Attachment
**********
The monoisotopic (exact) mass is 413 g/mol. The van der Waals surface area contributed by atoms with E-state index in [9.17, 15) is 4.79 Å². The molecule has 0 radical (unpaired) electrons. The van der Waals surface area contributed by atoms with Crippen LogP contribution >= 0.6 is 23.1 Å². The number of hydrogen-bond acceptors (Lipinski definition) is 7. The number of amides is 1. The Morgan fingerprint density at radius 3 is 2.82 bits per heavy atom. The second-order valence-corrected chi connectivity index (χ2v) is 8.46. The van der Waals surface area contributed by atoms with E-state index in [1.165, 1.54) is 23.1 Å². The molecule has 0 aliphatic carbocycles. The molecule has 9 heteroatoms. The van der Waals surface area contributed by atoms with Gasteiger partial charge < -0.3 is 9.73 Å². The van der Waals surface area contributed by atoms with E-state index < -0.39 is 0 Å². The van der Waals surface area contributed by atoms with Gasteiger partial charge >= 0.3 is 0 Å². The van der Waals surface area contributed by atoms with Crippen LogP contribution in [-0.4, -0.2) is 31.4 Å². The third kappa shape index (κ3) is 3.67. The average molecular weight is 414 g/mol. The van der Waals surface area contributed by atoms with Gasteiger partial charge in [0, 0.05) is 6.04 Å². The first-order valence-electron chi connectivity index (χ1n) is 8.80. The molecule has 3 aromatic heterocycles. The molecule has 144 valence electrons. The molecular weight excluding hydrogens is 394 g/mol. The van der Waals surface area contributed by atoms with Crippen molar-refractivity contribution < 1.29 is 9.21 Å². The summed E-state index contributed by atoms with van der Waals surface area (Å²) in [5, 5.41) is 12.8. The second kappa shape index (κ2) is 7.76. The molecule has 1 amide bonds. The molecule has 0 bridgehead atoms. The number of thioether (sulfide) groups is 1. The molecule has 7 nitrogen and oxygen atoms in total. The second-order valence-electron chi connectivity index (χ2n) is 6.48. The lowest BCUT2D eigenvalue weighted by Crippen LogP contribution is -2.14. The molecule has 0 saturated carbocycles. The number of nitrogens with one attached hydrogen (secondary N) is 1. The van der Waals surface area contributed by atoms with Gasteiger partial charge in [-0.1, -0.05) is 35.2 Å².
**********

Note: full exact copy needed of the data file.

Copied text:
The monoisotopic (exact) mass is 413 g/mol. The van der Waals surface area contributed by atoms with E-state index in [9.17, 15) is 4.79 Å². The molecule has 0 radical (unpaired) electrons. The van der Waals surface area contributed by atoms with Crippen LogP contribution >= 0.6 is 23.1 Å². The number of hydrogen-bond acceptors (Lipinski definition) is 7. The number of amides is 1. The Morgan fingerprint density at radius 3 is 2.82 bits per heavy atom. The second-order valence-corrected chi connectivity index (χ2v) is 8.46. The van der Waals surface area contributed by atoms with E-state index in [1.165, 1.54) is 23.1 Å². The molecule has 0 aliphatic carbocycles. The molecule has 9 heteroatoms. The van der Waals surface area contributed by atoms with Gasteiger partial charge < -0.3 is 9.73 Å². The van der Waals surface area contributed by atoms with E-state index < -0.39 is 0 Å². The van der Waals surface area contributed by atoms with Gasteiger partial charge >= 0.3 is 0 Å². The van der Waals surface area contributed by atoms with Crippen LogP contribution in [-0.4, -0.2) is 31.4 Å². The third kappa shape index (κ3) is 3.67. The average molecular weight is 414 g/mol. The van der Waals surface area contributed by atoms with Gasteiger partial charge in [0, 0.05) is 6.04 Å². The first-order valence-electron chi connectivity index (χ1n) is 8.80. The molecule has 3 aromatic heterocycles. The molecule has 144 valence electrons. The molecular weight excluding hydrogens is 394 g/mol. The van der Waals surface area contributed by atoms with Crippen molar-refractivity contribution < 1.29 is 9.21 Å². The summed E-state index contributed by atoms with van der Waals surface area (Å²) in [5, 5.41) is 12.8. The second kappa shape index (κ2) is 7.76. The molecule has 1 amide bonds. The molecule has 0 bridgehead atoms. The number of thioether (sulfide) groups is 1. The molecule has 7 nitrogen and oxygen atoms in total. The second-order valence-electron chi connectivity index (χ2n) is 6.48. The lowest BCUT2D eigenvalue weighted by Crippen LogP contribution is -2.14. The molecule has 0 saturated carbocycles. The number of nitrogens with one attached hydrogen (secondary N) is 1. The van der Waals surface area contributed by atoms with Gasteiger partial charge in [-0.1, -0.05) is 35.2 Å².